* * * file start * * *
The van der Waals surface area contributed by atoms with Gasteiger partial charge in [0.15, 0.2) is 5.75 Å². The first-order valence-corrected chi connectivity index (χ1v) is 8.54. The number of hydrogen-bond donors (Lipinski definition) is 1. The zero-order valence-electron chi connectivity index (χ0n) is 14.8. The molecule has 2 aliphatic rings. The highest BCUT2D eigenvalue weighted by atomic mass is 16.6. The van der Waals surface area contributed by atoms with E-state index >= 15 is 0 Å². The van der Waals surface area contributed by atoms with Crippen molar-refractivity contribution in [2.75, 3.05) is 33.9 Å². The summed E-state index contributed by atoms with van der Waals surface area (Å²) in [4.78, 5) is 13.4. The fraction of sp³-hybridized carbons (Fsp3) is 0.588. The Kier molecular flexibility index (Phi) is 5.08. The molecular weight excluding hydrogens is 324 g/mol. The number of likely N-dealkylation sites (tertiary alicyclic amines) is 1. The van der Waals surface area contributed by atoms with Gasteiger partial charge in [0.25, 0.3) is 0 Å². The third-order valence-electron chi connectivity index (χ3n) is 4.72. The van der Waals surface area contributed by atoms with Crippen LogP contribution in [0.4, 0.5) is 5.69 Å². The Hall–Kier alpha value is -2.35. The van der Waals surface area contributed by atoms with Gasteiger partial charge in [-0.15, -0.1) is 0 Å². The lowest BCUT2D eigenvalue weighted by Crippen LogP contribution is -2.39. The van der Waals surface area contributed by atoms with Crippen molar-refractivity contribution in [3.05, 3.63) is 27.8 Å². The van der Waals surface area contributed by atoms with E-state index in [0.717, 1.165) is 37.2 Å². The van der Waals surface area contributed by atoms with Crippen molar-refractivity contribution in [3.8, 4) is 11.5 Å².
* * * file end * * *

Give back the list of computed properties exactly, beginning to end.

The van der Waals surface area contributed by atoms with Gasteiger partial charge in [0.15, 0.2) is 5.75 Å². The first-order valence-corrected chi connectivity index (χ1v) is 8.54. The number of hydrogen-bond donors (Lipinski definition) is 1. The zero-order valence-electron chi connectivity index (χ0n) is 14.8. The molecule has 2 aliphatic rings. The highest BCUT2D eigenvalue weighted by atomic mass is 16.6. The van der Waals surface area contributed by atoms with E-state index >= 15 is 0 Å². The van der Waals surface area contributed by atoms with Crippen molar-refractivity contribution in [2.75, 3.05) is 33.9 Å². The summed E-state index contributed by atoms with van der Waals surface area (Å²) in [4.78, 5) is 13.4. The fraction of sp³-hybridized carbons (Fsp3) is 0.588. The Kier molecular flexibility index (Phi) is 5.08. The molecular weight excluding hydrogens is 324 g/mol. The number of likely N-dealkylation sites (tertiary alicyclic amines) is 1. The van der Waals surface area contributed by atoms with Gasteiger partial charge in [0.25, 0.3) is 0 Å². The third-order valence-electron chi connectivity index (χ3n) is 4.72. The van der Waals surface area contributed by atoms with Crippen LogP contribution in [0.4, 0.5) is 5.69 Å². The Hall–Kier alpha value is -2.35. The van der Waals surface area contributed by atoms with Gasteiger partial charge in [-0.15, -0.1) is 0 Å². The lowest BCUT2D eigenvalue weighted by Crippen LogP contribution is -2.39. The van der Waals surface area contributed by atoms with Crippen molar-refractivity contribution in [3.05, 3.63) is 27.8 Å². The van der Waals surface area contributed by atoms with E-state index in [0.717, 1.165) is 37.2 Å². The van der Waals surface area contributed by atoms with Crippen molar-refractivity contribution in [3.8, 4) is 11.5 Å².